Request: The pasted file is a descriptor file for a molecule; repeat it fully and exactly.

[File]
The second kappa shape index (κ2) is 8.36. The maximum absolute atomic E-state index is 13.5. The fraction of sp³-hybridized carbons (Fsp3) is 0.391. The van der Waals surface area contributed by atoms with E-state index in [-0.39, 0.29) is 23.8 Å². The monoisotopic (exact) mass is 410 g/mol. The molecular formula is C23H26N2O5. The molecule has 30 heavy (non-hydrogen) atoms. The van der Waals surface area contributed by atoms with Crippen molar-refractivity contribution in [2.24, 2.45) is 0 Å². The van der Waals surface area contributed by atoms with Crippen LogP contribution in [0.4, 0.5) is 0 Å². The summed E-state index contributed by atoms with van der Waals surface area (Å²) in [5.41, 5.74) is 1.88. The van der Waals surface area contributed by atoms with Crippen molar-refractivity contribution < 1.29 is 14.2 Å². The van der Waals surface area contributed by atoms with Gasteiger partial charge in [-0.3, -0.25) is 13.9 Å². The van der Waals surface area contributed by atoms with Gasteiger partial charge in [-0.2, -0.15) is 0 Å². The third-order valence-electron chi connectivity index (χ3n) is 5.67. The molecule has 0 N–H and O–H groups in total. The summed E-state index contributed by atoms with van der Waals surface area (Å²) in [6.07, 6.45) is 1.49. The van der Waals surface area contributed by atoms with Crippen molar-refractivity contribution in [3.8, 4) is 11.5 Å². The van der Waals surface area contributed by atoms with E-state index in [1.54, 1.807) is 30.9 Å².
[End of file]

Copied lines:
The second kappa shape index (κ2) is 8.36. The maximum absolute atomic E-state index is 13.5. The fraction of sp³-hybridized carbons (Fsp3) is 0.391. The van der Waals surface area contributed by atoms with E-state index in [-0.39, 0.29) is 23.8 Å². The monoisotopic (exact) mass is 410 g/mol. The molecular formula is C23H26N2O5. The molecule has 30 heavy (non-hydrogen) atoms. The van der Waals surface area contributed by atoms with Crippen molar-refractivity contribution in [2.24, 2.45) is 0 Å². The van der Waals surface area contributed by atoms with Crippen LogP contribution in [0.4, 0.5) is 0 Å². The summed E-state index contributed by atoms with van der Waals surface area (Å²) in [5.41, 5.74) is 1.88. The van der Waals surface area contributed by atoms with Crippen molar-refractivity contribution < 1.29 is 14.2 Å². The van der Waals surface area contributed by atoms with Gasteiger partial charge in [-0.3, -0.25) is 13.9 Å². The van der Waals surface area contributed by atoms with Gasteiger partial charge in [-0.2, -0.15) is 0 Å². The third-order valence-electron chi connectivity index (χ3n) is 5.67. The molecule has 0 N–H and O–H groups in total. The summed E-state index contributed by atoms with van der Waals surface area (Å²) in [6.07, 6.45) is 1.49. The van der Waals surface area contributed by atoms with Crippen molar-refractivity contribution in [3.8, 4) is 11.5 Å². The van der Waals surface area contributed by atoms with E-state index in [1.54, 1.807) is 30.9 Å².